Wholesome Yum M0
Hi Marie, The video is located in the recipe card. If you cannot see it, check your browser settings to make sure you are not viewing the website in ‘Reader Mode’ or in an RSS feed.
I don’t have any keto brown sugar. Can I sub with something else or leave it out all together?
Wholesome Yum M0
Hi Tiffany, Feel free to omit it if you don’t have any brown sweetener. But if you want the full effect, you can get Besti Brown here.
I made this ravioli for dinner tonight. It was so delicious and was a big hit with my family. It was a lot of work, but I took my time and followed the directions for each step. I couldn’t believe how I was able to boil the ravioli. The butternut squash purée was very tasty. Everyone want me to make this recipe again. Loved it!
Maya, I have made lots of your recipes and am always pleased with the results. This one didn’t go so well. The filling was perfect. The dough came together beautifully. And the filling didn’t leak while in the water (for exactly 3 minutes in the water). However the dough tasted like it was undercooked. I’m hoping when I reheat the leftovers tomorrow night, it will solve that.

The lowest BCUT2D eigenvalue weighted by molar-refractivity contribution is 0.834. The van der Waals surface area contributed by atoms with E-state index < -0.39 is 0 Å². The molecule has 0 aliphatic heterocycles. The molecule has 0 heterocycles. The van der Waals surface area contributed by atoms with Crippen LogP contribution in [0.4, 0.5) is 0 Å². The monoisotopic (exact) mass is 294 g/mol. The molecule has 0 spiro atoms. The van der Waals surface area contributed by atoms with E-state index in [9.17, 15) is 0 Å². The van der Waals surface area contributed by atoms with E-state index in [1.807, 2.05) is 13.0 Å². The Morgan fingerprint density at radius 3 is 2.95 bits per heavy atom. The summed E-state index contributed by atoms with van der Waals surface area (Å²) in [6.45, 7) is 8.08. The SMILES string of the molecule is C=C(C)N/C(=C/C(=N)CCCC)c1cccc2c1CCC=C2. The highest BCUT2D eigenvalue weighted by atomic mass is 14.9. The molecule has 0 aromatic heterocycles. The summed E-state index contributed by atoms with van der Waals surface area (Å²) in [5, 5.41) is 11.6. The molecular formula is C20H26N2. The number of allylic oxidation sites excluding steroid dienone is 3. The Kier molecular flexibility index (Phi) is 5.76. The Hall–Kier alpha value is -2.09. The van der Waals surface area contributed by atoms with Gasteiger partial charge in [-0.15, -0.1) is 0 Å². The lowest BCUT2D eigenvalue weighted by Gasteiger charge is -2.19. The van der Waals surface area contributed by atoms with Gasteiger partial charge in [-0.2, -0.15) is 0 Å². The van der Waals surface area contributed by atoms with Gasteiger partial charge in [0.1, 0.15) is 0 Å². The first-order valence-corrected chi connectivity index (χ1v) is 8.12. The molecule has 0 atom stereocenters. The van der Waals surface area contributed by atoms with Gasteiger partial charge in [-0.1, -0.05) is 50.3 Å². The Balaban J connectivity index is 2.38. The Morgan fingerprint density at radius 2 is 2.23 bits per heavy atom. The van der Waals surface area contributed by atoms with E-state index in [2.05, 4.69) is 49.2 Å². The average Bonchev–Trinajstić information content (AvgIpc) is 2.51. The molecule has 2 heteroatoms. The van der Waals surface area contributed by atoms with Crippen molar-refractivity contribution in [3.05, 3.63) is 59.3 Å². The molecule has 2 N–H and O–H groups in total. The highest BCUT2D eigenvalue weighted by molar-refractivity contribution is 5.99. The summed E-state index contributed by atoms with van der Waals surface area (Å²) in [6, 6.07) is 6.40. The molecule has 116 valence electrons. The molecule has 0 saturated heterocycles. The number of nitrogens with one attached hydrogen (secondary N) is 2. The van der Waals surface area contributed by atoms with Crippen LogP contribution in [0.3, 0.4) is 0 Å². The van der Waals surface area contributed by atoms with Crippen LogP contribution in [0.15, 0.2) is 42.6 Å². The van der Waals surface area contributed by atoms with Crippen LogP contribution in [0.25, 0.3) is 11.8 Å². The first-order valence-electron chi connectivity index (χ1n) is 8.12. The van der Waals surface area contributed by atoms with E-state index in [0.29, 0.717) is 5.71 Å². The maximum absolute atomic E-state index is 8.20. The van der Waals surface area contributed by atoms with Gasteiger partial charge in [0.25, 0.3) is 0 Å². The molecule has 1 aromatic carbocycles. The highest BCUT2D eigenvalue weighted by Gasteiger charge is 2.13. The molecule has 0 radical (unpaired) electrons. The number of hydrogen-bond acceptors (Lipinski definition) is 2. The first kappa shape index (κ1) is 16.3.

I am a huge fan! This if the first Maya recipe that hasn’t worked for me (and I’ve made at least 100 of your great ideas!). I followed the directions to a tee. Had no trouble working with the dough, but the pieces either fell apart in the water or seemed undercooked if I took them out earlier. We ended up just eating the squash filling on its own – because
Wholesome Yum M0